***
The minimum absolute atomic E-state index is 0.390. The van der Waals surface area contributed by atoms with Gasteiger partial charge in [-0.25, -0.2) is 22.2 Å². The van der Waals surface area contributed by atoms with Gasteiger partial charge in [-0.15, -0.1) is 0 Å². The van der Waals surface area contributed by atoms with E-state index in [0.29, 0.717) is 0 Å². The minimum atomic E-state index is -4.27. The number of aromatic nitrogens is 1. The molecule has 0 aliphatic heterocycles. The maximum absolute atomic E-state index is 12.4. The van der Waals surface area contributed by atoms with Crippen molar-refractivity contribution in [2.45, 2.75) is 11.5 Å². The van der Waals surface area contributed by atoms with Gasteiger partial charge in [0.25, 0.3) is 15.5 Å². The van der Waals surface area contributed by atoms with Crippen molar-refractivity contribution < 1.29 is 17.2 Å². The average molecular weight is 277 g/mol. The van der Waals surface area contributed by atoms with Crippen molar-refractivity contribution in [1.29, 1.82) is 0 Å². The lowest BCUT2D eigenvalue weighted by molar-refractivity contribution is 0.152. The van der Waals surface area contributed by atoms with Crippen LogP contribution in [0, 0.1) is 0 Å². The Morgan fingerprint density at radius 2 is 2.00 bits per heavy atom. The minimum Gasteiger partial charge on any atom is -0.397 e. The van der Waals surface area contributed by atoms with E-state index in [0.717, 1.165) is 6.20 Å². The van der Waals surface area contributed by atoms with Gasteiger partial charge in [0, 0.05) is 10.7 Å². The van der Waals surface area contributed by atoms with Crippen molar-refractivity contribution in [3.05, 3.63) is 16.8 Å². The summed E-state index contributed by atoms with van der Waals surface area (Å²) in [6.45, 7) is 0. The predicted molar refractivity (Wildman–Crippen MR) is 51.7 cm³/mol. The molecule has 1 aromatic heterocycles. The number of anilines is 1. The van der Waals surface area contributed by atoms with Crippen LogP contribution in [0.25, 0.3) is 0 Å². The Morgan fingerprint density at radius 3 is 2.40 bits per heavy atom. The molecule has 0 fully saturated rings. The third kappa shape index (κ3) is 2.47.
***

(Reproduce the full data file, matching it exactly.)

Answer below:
The minimum absolute atomic E-state index is 0.390. The van der Waals surface area contributed by atoms with Gasteiger partial charge in [-0.25, -0.2) is 22.2 Å². The van der Waals surface area contributed by atoms with Gasteiger partial charge in [-0.15, -0.1) is 0 Å². The van der Waals surface area contributed by atoms with E-state index in [0.29, 0.717) is 0 Å². The minimum atomic E-state index is -4.27. The number of aromatic nitrogens is 1. The molecule has 0 aliphatic heterocycles. The maximum absolute atomic E-state index is 12.4. The van der Waals surface area contributed by atoms with Crippen molar-refractivity contribution in [2.45, 2.75) is 11.5 Å². The van der Waals surface area contributed by atoms with Gasteiger partial charge in [0.25, 0.3) is 15.5 Å². The van der Waals surface area contributed by atoms with Crippen molar-refractivity contribution < 1.29 is 17.2 Å². The average molecular weight is 277 g/mol. The van der Waals surface area contributed by atoms with Crippen molar-refractivity contribution in [1.29, 1.82) is 0 Å². The lowest BCUT2D eigenvalue weighted by molar-refractivity contribution is 0.152. The van der Waals surface area contributed by atoms with Crippen LogP contribution in [0, 0.1) is 0 Å². The Morgan fingerprint density at radius 2 is 2.00 bits per heavy atom. The minimum Gasteiger partial charge on any atom is -0.397 e. The van der Waals surface area contributed by atoms with E-state index in [0.717, 1.165) is 6.20 Å². The van der Waals surface area contributed by atoms with Gasteiger partial charge in [0, 0.05) is 10.7 Å². The van der Waals surface area contributed by atoms with Crippen molar-refractivity contribution in [3.05, 3.63) is 16.8 Å². The summed E-state index contributed by atoms with van der Waals surface area (Å²) in [6.45, 7) is 0. The predicted molar refractivity (Wildman–Crippen MR) is 51.7 cm³/mol. The molecule has 1 aromatic heterocycles. The number of anilines is 1. The van der Waals surface area contributed by atoms with Crippen LogP contribution in [0.25, 0.3) is 0 Å². The Morgan fingerprint density at radius 3 is 2.40 bits per heavy atom. The molecule has 0 fully saturated rings. The third kappa shape index (κ3) is 2.47.